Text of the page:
Mistaken for Terrorist, Man Killed in Jerusalem

Wednesday, October 21st, 2015

It was a tragic, horrible case of mistaken identity that ended in rage and tears.

Witnesses say two security officials began to board an Egged bus in the Romema section of Jerusalem late Wednesday night — but a passenger who was disembarking became suspicious, and asked them to show their IDs.

One of the soldiers responded by asking the passenger for his ID as well.

An argument then ensued, with the passenger possibly attacking the soldier, and may have tried to grab his gun.

A shot rang out.

And now a Jew is dead.

The current wave of terror has brought everyone’s tolerance for tension to the edge, with each person looking twice at the next and double-checking even himself in the mirror in the morning before breakfast.

Some children and even adults are reporting difficulties with falling and staying asleep, and mental health professionals are reporting a higher-than-average incidence of anxiety among populations in larger cities, particularly in Jerusalem.

People who suffer from Post-Traumatic Stress Disorder (PTSD) are at particularly high risk for a recurrence of symptoms during these times, and should not hesitate to seek assistance if they experience flashbacks or any other upsetting feelings at any time.

In Jerusalem, Shaare Zedek Medical Center is available to provide support to anyone who is experience extreme anxiety, regardless of medical insurance coverage or ability to pay, 24 hours a day, seven days a week. Simply go to the hospital emergency room and request assistance at the desk.

Likewise, Health Ministry mental health clinics around the city are also providing supportive counseling as well for those who feel overwhelmed by the current situation.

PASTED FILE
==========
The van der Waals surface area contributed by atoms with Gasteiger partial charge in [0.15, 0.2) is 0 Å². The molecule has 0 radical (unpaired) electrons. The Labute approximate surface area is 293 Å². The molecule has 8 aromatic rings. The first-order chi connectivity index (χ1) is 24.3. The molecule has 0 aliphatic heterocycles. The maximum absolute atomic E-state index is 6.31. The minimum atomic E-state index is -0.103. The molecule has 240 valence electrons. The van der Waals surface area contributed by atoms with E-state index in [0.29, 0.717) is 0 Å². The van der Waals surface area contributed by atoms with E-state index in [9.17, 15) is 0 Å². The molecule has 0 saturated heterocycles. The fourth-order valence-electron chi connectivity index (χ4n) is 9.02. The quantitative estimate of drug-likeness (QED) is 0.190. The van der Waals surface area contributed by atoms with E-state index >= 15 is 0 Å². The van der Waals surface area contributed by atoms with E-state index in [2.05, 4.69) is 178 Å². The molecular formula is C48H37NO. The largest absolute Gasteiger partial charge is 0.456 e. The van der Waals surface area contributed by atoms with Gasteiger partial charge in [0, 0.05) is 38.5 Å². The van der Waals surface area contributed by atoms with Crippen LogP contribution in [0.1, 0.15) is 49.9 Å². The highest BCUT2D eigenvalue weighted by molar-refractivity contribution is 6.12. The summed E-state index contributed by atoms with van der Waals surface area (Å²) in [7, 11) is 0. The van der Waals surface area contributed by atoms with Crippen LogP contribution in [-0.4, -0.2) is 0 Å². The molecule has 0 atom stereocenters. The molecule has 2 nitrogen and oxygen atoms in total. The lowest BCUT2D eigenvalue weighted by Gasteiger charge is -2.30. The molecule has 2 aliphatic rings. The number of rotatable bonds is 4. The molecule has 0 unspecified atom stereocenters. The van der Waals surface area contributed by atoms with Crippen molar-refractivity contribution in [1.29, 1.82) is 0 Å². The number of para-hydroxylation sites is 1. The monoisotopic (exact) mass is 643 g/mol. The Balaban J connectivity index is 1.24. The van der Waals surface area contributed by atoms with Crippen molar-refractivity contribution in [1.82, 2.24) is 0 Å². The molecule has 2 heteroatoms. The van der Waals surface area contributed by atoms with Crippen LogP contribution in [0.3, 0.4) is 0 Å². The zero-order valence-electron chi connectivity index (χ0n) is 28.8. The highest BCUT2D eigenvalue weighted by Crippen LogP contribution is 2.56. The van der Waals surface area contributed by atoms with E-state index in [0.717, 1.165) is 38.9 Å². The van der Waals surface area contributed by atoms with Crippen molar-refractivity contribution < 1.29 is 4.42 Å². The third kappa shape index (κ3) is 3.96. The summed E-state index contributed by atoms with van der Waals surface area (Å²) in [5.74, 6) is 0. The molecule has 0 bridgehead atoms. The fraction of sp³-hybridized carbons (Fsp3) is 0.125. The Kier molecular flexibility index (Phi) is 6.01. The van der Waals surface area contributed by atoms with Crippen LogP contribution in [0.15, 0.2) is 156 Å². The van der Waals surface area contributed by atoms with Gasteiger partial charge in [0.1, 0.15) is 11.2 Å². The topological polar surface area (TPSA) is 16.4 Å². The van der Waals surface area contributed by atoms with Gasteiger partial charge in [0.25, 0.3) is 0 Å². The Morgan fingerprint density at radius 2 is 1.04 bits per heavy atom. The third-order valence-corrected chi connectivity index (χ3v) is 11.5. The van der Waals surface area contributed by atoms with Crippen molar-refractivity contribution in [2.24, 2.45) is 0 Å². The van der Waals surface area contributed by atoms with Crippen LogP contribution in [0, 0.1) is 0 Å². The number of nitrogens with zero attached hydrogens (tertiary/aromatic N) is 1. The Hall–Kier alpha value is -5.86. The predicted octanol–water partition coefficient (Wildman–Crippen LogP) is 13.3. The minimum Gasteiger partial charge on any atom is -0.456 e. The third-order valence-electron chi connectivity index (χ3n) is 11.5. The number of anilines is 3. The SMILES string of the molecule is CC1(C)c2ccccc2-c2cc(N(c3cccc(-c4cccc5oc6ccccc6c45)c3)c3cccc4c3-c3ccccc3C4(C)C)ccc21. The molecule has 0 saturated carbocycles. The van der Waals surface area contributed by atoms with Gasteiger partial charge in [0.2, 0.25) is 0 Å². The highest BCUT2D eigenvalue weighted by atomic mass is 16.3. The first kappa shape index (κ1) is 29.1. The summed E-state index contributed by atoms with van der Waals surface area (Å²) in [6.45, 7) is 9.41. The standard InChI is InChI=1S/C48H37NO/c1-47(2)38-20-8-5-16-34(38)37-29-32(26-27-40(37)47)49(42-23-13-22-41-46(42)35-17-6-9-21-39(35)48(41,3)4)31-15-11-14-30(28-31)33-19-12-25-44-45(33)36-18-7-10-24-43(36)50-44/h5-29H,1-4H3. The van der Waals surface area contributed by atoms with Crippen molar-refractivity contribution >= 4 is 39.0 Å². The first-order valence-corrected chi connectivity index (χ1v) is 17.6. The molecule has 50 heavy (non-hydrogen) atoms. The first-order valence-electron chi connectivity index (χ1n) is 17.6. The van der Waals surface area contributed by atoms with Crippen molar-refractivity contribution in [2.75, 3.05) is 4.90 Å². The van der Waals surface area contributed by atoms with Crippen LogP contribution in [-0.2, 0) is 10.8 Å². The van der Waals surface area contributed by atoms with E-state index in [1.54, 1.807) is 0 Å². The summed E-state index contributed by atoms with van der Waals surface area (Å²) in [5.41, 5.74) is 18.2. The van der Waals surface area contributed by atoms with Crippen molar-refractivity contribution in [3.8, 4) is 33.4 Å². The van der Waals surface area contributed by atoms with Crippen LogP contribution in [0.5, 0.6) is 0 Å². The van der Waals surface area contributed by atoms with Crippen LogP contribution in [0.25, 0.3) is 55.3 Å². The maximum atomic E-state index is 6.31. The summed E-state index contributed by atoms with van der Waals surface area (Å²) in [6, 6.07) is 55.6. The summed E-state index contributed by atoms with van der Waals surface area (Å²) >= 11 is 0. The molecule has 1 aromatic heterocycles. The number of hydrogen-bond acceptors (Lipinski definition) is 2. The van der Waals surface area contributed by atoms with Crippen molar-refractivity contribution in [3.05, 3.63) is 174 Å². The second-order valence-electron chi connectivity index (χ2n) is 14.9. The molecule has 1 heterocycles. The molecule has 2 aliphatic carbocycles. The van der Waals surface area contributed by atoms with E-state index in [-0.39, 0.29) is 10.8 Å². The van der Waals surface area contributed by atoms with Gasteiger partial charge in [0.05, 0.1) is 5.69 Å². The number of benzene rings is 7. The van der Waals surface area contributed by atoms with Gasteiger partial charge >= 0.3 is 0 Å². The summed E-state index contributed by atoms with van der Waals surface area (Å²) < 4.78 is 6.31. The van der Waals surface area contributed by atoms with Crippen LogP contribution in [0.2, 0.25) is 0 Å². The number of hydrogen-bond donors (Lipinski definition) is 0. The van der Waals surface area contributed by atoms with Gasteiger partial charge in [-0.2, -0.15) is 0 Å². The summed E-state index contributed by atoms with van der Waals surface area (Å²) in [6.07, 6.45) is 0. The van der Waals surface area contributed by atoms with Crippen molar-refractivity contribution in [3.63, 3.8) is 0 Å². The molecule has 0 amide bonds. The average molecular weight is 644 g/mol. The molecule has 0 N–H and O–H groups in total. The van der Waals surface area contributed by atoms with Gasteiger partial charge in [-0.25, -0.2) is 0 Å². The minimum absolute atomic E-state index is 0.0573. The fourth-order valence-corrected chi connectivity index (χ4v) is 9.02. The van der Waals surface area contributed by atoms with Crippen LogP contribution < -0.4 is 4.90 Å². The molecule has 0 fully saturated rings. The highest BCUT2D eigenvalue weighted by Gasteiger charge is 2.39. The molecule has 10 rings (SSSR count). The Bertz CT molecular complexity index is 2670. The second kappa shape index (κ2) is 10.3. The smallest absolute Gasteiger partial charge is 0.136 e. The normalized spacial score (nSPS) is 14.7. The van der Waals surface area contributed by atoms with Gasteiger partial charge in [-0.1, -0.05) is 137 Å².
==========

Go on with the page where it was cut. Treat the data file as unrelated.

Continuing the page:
Hana Levi Julian

Medical Marijuana to be Available at Pharmacies

Monday, July 27th, 2015

Israelis soon will be able to take a doctor’s prescription for marijuana to the local pharmacy, Deputy Health Minister Yaakov Litzman said Monday.

He noted that pharmacies issue prescriptions for other drugs that are considered narcotics and that procedures are well-supervised. A case in point is Ritalin. A person wanting to fill a prescription for the drug, which when ground up and sniffed can be extremely dangerous, has to wait at the counter until the pharmacist opens the safe.

“I will fight an aggressive war not to allow this to get out of control,” said Litzman, who in effect is the Health Minster, a title he does not accept because the Hareidi Yehadut Torah (United Torah Judaism) party does not want to be part of a “Zionist” Cabinet.

He said that making marijuana available at pharmacies awaits court approval concerning tenders for growers of “grass.”

Litzman said that there procedures overseeing prescriptions for marijuana will be issued either through law or administrative orders.

Health Ministry Prof. Boaz Lev added that officials will make it possible for more doctors to be able to prescribe marijuana for medicinal use.

Tzvi Ben-Gedalyahu

9 Hospitals Okay to Buy MRIs, ‘Without Funding’

Friday, December 5th, 2014

In principal, nine Israeli hospitals received approval Thursday to purchase – at their own expense – Magnetic Resonance Imaging (MRI) machines.

The green light came from the Knesset Labor, Social Services and Health Committee just before Yesh Atid MK and Health Minister Yael German quit her post after Prime Minister Binyamin Netanyahu fired German’s party chairman, Finance Minister Yair Lapid, from his post in the coalition government.

The hospitals were blocked by the Finance Ministry from purchasing the life-saving machines until now, even at their own expense, due to the costs to the HMOs.

Hospitals marked to receive the machines over the next three years include five state-owned medical centers – Wolfson in Holon, Ziv in Tzfat, Hillel Jaffe in Hadera, Poriya in Tiberias and Bnei Zion in Haifa; Emek in Afula, owned by Clalit Health Services and three others to be decided in future.

In September 2010, eight new MRI machines were approved for various hospitals and medical centers around the country as well.

MRI scan is a medical procedure in which human body organs and structures can be viewed using a large magnet and radio waves. The instrument is used most often to scan the brain, spinal cord, chest, abdomen, blood vessels and bones.

It is used to help diagnose various medical conditions and diseases or abnormalities such as tumors, infection, injury or bleeding. But due to the expense involved, an MRI is usually only recommended in Israel only after a problem has been spotted in an X-ray, CT scan or ultrasound scan.